Space Station Marathon
If you've never seen a spaceship with your own eyes, now's your chance.
The International Space Station (ISS) has recently started a remarkable series of flybys over the United States. Beginning the first weekend of July, the station has been appearing once, twice, and sometimes three times a day successively. No matter where you live, you should have at least a few opportunities to see the biggest spaceship ever built.
Check NASA's ISS Tracker
for flyby times.
The ISS has been under construction for nearly 11 years, and it has grown very large and very bright. The station is now more than 350 ft wide (wider than a football field), has 12,600 cubic feet of labs and living quarters, and on Earth would weigh about 670,000 lb. Sunlight illuminating the massive outpost makes it shine fifteen times brighter than Sirius, the brightest star in the sky.
Sometimes it is even brighter than that. Sunlight glinting from the station's flat surfaces (mainly solar arrays) produce dazzling flares as much as six hundred times brighter than Sirius. For astronomers: On the scale of visual magnitudes, space station flares register -8.
"The station flared spectacularly on May 22 when it passed over my backyard observatory in the Netherlands," reports amateur astronomer Quintus Oostendorp. "I knew the ISS was coming, so I had my telescope ready and I was able see exactly what happened."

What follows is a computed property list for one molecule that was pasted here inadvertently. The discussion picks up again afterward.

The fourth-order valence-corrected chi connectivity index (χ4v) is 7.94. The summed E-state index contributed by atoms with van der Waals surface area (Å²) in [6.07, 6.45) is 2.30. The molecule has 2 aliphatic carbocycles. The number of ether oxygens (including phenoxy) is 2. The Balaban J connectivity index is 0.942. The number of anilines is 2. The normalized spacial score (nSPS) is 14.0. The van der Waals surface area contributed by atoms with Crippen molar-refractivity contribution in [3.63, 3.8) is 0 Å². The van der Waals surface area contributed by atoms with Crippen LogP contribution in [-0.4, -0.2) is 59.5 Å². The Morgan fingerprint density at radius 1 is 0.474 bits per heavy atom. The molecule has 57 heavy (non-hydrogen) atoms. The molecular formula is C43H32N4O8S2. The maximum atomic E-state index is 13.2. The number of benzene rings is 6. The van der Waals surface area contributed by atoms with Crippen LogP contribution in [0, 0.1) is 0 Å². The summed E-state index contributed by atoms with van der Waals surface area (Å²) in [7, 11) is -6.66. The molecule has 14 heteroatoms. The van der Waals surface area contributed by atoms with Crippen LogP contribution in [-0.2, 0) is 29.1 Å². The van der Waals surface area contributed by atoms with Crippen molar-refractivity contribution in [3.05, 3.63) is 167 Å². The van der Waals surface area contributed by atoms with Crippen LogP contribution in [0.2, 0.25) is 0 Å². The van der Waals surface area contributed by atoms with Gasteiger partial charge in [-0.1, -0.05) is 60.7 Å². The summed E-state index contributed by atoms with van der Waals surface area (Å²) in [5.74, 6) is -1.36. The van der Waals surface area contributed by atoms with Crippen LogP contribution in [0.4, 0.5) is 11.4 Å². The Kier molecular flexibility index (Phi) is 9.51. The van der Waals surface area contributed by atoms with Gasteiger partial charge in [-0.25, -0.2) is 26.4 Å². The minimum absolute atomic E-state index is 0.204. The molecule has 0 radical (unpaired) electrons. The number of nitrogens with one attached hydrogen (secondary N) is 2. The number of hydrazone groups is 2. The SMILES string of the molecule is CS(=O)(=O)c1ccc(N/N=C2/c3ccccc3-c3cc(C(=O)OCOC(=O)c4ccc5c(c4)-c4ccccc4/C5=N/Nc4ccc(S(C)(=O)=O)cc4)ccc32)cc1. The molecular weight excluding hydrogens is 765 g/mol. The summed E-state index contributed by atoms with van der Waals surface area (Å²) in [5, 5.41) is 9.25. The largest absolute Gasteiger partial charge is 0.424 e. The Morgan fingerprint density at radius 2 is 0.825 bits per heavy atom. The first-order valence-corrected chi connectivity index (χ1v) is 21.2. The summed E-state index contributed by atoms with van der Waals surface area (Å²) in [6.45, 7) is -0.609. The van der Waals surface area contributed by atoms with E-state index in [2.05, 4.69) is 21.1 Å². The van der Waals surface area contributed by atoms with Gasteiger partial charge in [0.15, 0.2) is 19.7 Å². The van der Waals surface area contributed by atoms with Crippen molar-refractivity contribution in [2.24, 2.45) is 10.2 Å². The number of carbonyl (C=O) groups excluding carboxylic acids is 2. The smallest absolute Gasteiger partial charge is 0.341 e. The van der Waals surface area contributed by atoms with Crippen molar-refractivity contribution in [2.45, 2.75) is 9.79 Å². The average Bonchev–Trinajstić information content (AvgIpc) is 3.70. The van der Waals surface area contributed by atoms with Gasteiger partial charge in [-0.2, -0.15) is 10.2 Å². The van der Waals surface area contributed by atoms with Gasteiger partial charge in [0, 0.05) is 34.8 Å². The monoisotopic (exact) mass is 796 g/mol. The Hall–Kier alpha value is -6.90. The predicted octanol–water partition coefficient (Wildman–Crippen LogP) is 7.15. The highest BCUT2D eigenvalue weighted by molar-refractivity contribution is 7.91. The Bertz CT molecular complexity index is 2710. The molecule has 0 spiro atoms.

At present, the flares are unpredictable. No one knows when they will happen or exactly how bright they will be. Any given flyby could be interrupted by one—and that's what makes the watch so much fun.
The marathon of space station flybys won't stop until mid-to-late July (depending on your location). That gives space shuttle Endeavour, currently scheduled to launch on July 11, time to reach the space station and join the show. As the shuttle approaches station for docking, many observers will witness a memorable double flyby—Endeavour and the ISS sailing side by side across the starry night sky.
Endeavour is on yet another space station construction mission. This time it will deliver a "space porch" to be added to Japan's Kibo science laboratory module. The porch is not a place where astronauts can sit, relax and watch the stars drift by (although that is not a bad idea); it is a science platform. When an experiment needs to be exposed to the hard vacuum or energetic radiation of space, it can placed outside on the porch to take advantage of the space station's unique research environment. The official name of the porch is the Kibo Japanese Experiment Module Exposed Facility and it will add its own small contribution to the station's reflected luminosity in the night sky.
What now? Check for flyby times, ready your telescope (optional), and let the sightings begin.
Author: Tony Phillips